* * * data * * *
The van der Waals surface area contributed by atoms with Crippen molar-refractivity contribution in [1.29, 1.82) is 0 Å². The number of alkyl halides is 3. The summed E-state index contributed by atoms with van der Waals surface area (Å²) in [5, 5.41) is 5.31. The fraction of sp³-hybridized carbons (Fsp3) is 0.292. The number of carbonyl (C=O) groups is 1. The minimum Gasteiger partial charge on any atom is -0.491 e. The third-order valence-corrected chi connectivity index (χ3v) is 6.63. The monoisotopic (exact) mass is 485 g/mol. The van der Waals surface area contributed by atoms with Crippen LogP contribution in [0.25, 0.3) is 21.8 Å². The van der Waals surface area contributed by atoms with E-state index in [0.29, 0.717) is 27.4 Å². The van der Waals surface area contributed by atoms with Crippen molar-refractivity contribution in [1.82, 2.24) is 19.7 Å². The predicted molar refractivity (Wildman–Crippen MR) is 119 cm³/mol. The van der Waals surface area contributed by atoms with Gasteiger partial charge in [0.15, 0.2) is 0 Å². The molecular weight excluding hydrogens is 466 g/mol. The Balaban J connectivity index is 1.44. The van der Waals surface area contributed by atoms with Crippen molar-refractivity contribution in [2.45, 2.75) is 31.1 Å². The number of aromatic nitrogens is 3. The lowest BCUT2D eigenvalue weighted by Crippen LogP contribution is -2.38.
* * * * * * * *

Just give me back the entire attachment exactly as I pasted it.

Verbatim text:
The van der Waals surface area contributed by atoms with Crippen molar-refractivity contribution in [1.29, 1.82) is 0 Å². The number of alkyl halides is 3. The summed E-state index contributed by atoms with van der Waals surface area (Å²) in [5, 5.41) is 5.31. The fraction of sp³-hybridized carbons (Fsp3) is 0.292. The number of carbonyl (C=O) groups is 1. The minimum Gasteiger partial charge on any atom is -0.491 e. The third-order valence-corrected chi connectivity index (χ3v) is 6.63. The monoisotopic (exact) mass is 485 g/mol. The van der Waals surface area contributed by atoms with Crippen LogP contribution in [0.25, 0.3) is 21.8 Å². The van der Waals surface area contributed by atoms with E-state index in [0.29, 0.717) is 27.4 Å². The van der Waals surface area contributed by atoms with Crippen molar-refractivity contribution in [1.82, 2.24) is 19.7 Å². The predicted molar refractivity (Wildman–Crippen MR) is 119 cm³/mol. The van der Waals surface area contributed by atoms with Gasteiger partial charge in [0.15, 0.2) is 0 Å². The molecular weight excluding hydrogens is 466 g/mol. The Balaban J connectivity index is 1.44. The van der Waals surface area contributed by atoms with Crippen molar-refractivity contribution in [2.45, 2.75) is 31.1 Å². The number of aromatic nitrogens is 3. The lowest BCUT2D eigenvalue weighted by Crippen LogP contribution is -2.38.